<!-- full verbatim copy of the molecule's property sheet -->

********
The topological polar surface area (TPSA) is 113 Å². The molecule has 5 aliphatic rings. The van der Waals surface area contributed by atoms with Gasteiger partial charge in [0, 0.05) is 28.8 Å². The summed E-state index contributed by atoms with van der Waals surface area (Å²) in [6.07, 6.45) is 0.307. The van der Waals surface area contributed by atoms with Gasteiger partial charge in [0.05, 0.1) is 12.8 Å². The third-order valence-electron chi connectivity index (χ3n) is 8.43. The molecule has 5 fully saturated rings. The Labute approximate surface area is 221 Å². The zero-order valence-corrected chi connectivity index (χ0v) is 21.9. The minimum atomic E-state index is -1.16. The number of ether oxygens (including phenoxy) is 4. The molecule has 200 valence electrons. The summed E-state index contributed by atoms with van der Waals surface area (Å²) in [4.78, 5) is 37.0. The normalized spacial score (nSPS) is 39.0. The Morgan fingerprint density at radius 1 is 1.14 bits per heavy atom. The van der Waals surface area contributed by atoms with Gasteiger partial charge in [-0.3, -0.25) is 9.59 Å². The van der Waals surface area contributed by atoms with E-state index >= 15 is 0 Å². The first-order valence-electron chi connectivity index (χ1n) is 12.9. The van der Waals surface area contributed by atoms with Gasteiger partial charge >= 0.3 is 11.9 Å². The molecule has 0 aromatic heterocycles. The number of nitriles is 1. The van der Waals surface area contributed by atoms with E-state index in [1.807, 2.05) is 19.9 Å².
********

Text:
The topological polar surface area (TPSA) is 113 Å². The molecule has 5 aliphatic rings. The van der Waals surface area contributed by atoms with Gasteiger partial charge in [0, 0.05) is 28.8 Å². The summed E-state index contributed by atoms with van der Waals surface area (Å²) in [6.07, 6.45) is 0.307. The van der Waals surface area contributed by atoms with Gasteiger partial charge in [0.05, 0.1) is 12.8 Å². The third-order valence-electron chi connectivity index (χ3n) is 8.43. The molecule has 5 fully saturated rings. The Labute approximate surface area is 221 Å². The zero-order valence-corrected chi connectivity index (χ0v) is 21.9. The minimum atomic E-state index is -1.16. The number of ether oxygens (including phenoxy) is 4. The molecule has 200 valence electrons. The summed E-state index contributed by atoms with van der Waals surface area (Å²) in [4.78, 5) is 37.0. The normalized spacial score (nSPS) is 39.0. The Morgan fingerprint density at radius 1 is 1.14 bits per heavy atom. The van der Waals surface area contributed by atoms with Gasteiger partial charge in [-0.3, -0.25) is 9.59 Å². The van der Waals surface area contributed by atoms with E-state index >= 15 is 0 Å². The first-order valence-electron chi connectivity index (χ1n) is 12.9. The van der Waals surface area contributed by atoms with Gasteiger partial charge >= 0.3 is 11.9 Å². The molecule has 0 aromatic heterocycles. The number of nitriles is 1. The van der Waals surface area contributed by atoms with E-state index in [1.807, 2.05) is 19.9 Å².